L-systems can get very complex very quickly. If you want full control over exactly how the plant grows and what its final shape looks like, you’re in for a long haul. There are a few ways to get “artistic” control over an L-system, like using metaballs to influence rules depending on the turtle’s position inside or outside the volume, but in general a single L-system has to control everything just with variables, which gets tedious quickly. It gets even worse when you want complex branching structures.
I was following along with the excellent L-systems tutorial (part 2) from cmiVFX, which offers a way to nest L-systems using some creative use of the Copy SOP. If you’ve checked out the tutorial, it’s in an older version of Houdini which historically crashed when you tried to connect L-systems together as Leaf inputs. While this isn’t the case anymore with Houdini 12, you still miss out on the big advantage of the Copy SOP method, which is manipulating point attributes and using these to set properties of the branch L-system using copy stamping.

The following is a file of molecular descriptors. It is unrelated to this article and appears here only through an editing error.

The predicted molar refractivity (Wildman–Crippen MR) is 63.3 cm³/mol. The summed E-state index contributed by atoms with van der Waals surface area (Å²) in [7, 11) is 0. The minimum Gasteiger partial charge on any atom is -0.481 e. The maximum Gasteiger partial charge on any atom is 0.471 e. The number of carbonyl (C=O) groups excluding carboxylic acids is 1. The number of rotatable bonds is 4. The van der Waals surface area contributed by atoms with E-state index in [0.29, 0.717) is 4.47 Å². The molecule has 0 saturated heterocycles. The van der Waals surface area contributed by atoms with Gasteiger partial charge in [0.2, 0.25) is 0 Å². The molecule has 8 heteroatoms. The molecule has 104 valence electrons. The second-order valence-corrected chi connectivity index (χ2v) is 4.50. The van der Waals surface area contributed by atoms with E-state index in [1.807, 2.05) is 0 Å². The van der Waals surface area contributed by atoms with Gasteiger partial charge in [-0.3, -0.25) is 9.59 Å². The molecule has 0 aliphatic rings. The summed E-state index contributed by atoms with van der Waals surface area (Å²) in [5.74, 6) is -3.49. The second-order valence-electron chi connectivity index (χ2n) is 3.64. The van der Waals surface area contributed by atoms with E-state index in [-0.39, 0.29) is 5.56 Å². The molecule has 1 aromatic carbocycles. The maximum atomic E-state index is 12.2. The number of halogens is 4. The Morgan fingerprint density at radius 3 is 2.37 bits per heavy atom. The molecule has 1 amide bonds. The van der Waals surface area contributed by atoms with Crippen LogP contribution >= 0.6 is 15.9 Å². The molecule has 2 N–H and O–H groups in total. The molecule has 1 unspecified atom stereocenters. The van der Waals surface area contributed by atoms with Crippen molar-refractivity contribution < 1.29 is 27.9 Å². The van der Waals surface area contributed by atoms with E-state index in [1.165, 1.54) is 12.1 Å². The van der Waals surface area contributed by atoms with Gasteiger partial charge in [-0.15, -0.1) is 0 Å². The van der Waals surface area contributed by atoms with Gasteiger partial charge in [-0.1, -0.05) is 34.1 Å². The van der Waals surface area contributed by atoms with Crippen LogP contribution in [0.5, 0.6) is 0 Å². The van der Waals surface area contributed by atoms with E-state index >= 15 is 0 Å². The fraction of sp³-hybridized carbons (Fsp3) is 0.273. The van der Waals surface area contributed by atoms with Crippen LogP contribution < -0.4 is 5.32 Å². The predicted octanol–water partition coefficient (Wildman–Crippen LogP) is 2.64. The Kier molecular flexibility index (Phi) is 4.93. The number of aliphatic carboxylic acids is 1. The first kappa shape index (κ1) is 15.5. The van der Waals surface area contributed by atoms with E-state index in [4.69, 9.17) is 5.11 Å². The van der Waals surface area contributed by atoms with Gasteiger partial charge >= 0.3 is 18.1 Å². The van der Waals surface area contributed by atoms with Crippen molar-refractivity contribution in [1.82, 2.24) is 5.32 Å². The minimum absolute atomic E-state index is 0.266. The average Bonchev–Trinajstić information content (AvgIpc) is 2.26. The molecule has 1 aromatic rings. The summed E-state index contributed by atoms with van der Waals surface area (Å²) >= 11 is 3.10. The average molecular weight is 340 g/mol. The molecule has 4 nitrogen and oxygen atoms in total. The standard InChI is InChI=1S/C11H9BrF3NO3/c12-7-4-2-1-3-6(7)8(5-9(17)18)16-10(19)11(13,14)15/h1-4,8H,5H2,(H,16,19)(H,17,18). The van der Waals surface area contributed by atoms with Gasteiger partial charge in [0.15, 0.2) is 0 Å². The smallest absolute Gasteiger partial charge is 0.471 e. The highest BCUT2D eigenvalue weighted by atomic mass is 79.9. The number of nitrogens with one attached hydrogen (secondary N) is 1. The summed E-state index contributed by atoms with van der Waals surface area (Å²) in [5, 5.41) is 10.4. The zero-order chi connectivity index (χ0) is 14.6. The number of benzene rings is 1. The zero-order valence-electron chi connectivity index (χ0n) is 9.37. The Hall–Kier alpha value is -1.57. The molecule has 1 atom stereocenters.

I won’t go into the finer details of setting up this method; you really should just watch the tutorial I linked to in order to understand how the Copy SOP method of nesting L-systems works. Basically there is a “trunk” L-system, which has rules that call for a “J” leaf. The “J” leaf receives a simple curve with three points, one at the center, another straight above the center (+Y), and another along the positive Z axis. After this curve is copied onto all the J inputs in the L-system, you can use the difference in position of these points relative to each other to determine a normal and up vector for each instance of the curve, and write these vectors to the points. Then the points other than the center points are deleted, along with the trunk, leaving you with a bunch of points from which branches will sprout, each with attributes N and up. These attributes are automatically used by the Copy SOP to orient an instance of a second “branch” L-system to each point. Again, this is a very quick write-up of a complex network, and you should watch the tutorial. Hit the jump for more…